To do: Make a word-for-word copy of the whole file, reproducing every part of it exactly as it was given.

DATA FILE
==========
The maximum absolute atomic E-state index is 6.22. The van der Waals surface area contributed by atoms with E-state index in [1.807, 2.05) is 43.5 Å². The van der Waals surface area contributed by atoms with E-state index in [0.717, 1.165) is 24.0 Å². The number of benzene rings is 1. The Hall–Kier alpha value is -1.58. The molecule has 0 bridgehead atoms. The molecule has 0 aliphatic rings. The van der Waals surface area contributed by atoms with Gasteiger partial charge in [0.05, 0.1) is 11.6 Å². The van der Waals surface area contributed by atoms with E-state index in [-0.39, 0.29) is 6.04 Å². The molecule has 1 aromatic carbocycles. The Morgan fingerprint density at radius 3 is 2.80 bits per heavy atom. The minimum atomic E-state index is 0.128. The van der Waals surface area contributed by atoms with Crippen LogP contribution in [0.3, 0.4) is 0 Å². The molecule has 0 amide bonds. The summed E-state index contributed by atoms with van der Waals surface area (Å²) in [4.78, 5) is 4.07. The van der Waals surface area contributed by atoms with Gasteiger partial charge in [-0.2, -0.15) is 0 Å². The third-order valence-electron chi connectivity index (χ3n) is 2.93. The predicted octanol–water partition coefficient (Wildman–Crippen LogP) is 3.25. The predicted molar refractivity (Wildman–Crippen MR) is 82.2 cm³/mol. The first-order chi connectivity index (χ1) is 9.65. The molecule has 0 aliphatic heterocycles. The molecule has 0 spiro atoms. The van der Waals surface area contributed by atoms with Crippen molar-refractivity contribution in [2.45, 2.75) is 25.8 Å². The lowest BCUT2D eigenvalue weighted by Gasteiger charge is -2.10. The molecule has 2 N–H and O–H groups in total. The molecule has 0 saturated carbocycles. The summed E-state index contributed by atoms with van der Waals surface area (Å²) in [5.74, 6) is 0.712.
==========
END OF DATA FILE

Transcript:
The maximum absolute atomic E-state index is 6.22. The van der Waals surface area contributed by atoms with E-state index in [1.807, 2.05) is 43.5 Å². The van der Waals surface area contributed by atoms with E-state index in [0.717, 1.165) is 24.0 Å². The number of benzene rings is 1. The Hall–Kier alpha value is -1.58. The molecule has 0 bridgehead atoms. The molecule has 0 aliphatic rings. The van der Waals surface area contributed by atoms with Gasteiger partial charge in [0.05, 0.1) is 11.6 Å². The van der Waals surface area contributed by atoms with E-state index in [-0.39, 0.29) is 6.04 Å². The molecule has 1 aromatic carbocycles. The Morgan fingerprint density at radius 3 is 2.80 bits per heavy atom. The minimum atomic E-state index is 0.128. The van der Waals surface area contributed by atoms with Crippen LogP contribution in [0.3, 0.4) is 0 Å². The molecule has 0 amide bonds. The summed E-state index contributed by atoms with van der Waals surface area (Å²) in [4.78, 5) is 4.07. The van der Waals surface area contributed by atoms with Gasteiger partial charge in [-0.2, -0.15) is 0 Å². The third-order valence-electron chi connectivity index (χ3n) is 2.93. The predicted octanol–water partition coefficient (Wildman–Crippen LogP) is 3.25. The predicted molar refractivity (Wildman–Crippen MR) is 82.2 cm³/mol. The first-order chi connectivity index (χ1) is 9.65. The molecule has 0 aliphatic heterocycles. The molecule has 0 spiro atoms. The van der Waals surface area contributed by atoms with Crippen molar-refractivity contribution in [2.45, 2.75) is 25.8 Å². The lowest BCUT2D eigenvalue weighted by Gasteiger charge is -2.10. The molecule has 2 N–H and O–H groups in total. The molecule has 0 saturated carbocycles. The summed E-state index contributed by atoms with van der Waals surface area (Å²) in [5.74, 6) is 0.712.